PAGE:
After doing this for months, I have really gotten to know some of the birds pretty well along with their individual personalities and many quirks. As you can imagine, it can be quite difficult to tell the black-capped chickadees apart as well as their sexes. Chickadees are sexually monomorphic, meaning both sexes look nearly identical, except for their sexual organs. I have noticed back in October, I could tell which birds were females because I was able to spot their brood patches. This is a featherless area that females develop seasonally so that first their eggs and then secondly, their young can be warmed against the mother’s skin. There is one female in particular that has a small amount of white near her right eye, so I always know it is her. I think if she ever loses these white feathers, I will still know it is her because she usually takes two seeds every time she comes to me. The nuthatches have been quite comical, too. A few of them were a bit shyer at first, but they are now coming to visit me regularly. I can tell the sexes apart, being the males have darker-colored caps in both types of nuthatches. It has been a real joy getting to know these birds and believe me if I walk too fast, they all let me know and that I have to stop to make sure everyone gets a seed and leaves a satisfied customer. Believe me, no bird is left hungry.
A Few Tips for Helping You to Hand-Feed Birds
These are a few helpful tips for you and your birds if you are starting from scratch with no prior experience with hand feeding. The best time of year to try feeding your birds is from the middle/late fall to early spring, when the weather is on the cooler side and food sources are scarcer. I will have to see how things go but I have a feeling my birds by the middle of spring will be focusing on other things like breeding. Also, I think we will have fewer feeding sessions when there will be an abundance of insects available. It will be interesting to see if I will be able to hand-feed new bird species, such as the ruby-throated hummingbirds. I do have a couple of handheld nectar feeders and I will have to give these a try over the summer.
What Types of Birds Will Eat Out of Your Hand?
First, let’s find out what types of birds will eat from your hands once they get to know and trust you. Some of the more inquisitive, less timid, bird species that are easiest to attract, include the following: chickadees, nuthatches, tufted titmice, sparrows, redpolls, grosbeaks, downy woodpeckers, blue jays, goldfinches, bluebirds, and hummingbirds.
Create a Bird-Friendly Habitat
Having a variety of dense foliage with plenty of places for birds to perch and feel safe will help to create a welcoming environment. You can also plant trees that produce fruits and berry bushes as well as flowers and flowering bushes that appeal to a variety of birds. Also, you will want to provide a variety of feeders with different types of food. Here is some more information for further information on bird-friendly habitats.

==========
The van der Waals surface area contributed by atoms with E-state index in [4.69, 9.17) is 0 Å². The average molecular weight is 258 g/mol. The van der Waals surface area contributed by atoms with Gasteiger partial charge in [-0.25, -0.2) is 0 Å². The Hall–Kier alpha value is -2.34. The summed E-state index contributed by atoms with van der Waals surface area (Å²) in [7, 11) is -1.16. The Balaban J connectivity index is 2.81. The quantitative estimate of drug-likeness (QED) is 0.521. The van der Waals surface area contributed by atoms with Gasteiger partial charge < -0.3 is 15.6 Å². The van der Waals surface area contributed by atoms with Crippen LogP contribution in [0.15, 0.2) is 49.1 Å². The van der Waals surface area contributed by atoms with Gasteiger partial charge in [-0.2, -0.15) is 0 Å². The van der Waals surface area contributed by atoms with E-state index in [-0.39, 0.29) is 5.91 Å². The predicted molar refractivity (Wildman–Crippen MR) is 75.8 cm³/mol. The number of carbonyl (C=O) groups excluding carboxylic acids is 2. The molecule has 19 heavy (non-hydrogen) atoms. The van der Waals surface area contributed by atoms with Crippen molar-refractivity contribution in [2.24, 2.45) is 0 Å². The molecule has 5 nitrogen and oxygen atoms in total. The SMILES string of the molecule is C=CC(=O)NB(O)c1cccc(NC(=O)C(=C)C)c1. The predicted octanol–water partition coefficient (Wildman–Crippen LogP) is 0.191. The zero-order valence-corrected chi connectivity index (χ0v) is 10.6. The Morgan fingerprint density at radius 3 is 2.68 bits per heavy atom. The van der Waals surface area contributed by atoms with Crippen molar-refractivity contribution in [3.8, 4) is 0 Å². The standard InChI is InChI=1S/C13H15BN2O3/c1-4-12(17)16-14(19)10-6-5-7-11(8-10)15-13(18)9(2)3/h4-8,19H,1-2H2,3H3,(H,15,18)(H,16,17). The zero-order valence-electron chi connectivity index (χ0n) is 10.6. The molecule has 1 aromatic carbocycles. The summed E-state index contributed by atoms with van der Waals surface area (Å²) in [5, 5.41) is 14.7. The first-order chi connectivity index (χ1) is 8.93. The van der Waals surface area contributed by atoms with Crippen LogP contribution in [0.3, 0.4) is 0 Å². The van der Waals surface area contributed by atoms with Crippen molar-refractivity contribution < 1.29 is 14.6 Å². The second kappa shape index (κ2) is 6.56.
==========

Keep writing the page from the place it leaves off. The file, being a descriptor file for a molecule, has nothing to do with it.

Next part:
Offer High Quality Treats
Add some treats to your regular bird food such as peanuts, chopped walnuts, almonds, or pecans. This way, your birds will associate you with these treats and you will be on your way to successful hand-feeding sessions. Once you find that they become comfortable with you, you will use these treats to entice them into eating straight from your hand. Again, I can not recommend Chickadee’s Choice enough. My birds go crazy over this food and the birds will simply not be able to resist eating from your hand.
Introduce Yourself Gradually
Once the birds get used to seeing you while they are eating, stand a little closer to the bird feeder(s) each day and stay around as long as you can. You can stand at least ten to fifteen feet away at first a few times, then get slowly closer and stay as long as you can. At this point, you want to blend into the natural environment and you are not causing any stress to the birds. Keep as still as you can and avoid making any sudden movements or loud sounds.
Start to talk to Your New Bird Friends
Although you might feel silly talking to the birds, this will help in allowing the birds to further acclimate to you. Make sure to speak in a soft and relaxing tone. The more you do this, it will just come naturally.
The more time you spend time in your yard, the better the birds will get to know you. As I mentioned above, I think this why the birds have voluntarily landed on me or followed me around the yard. It is like some of us have become old friends at this point. I think that’s why I’ve had so many birds voluntarily land on me and let me come so close in the backyard and the woods. Also, make sure to never follow them, when they move or fly away, let them go. You don’t want to do anything that seems predatory in nature.
Start to Offer Your Hand
Once your birds become more comfortable with you standing nearby, while they are at the feeders, start holding your hand out while you watch them. After a few days in a row and the birds are used to eating near your hand, you are now ready to start feeding them yourself. When they are used to eating near you, place a few of their favorite treats in the palm of your hand.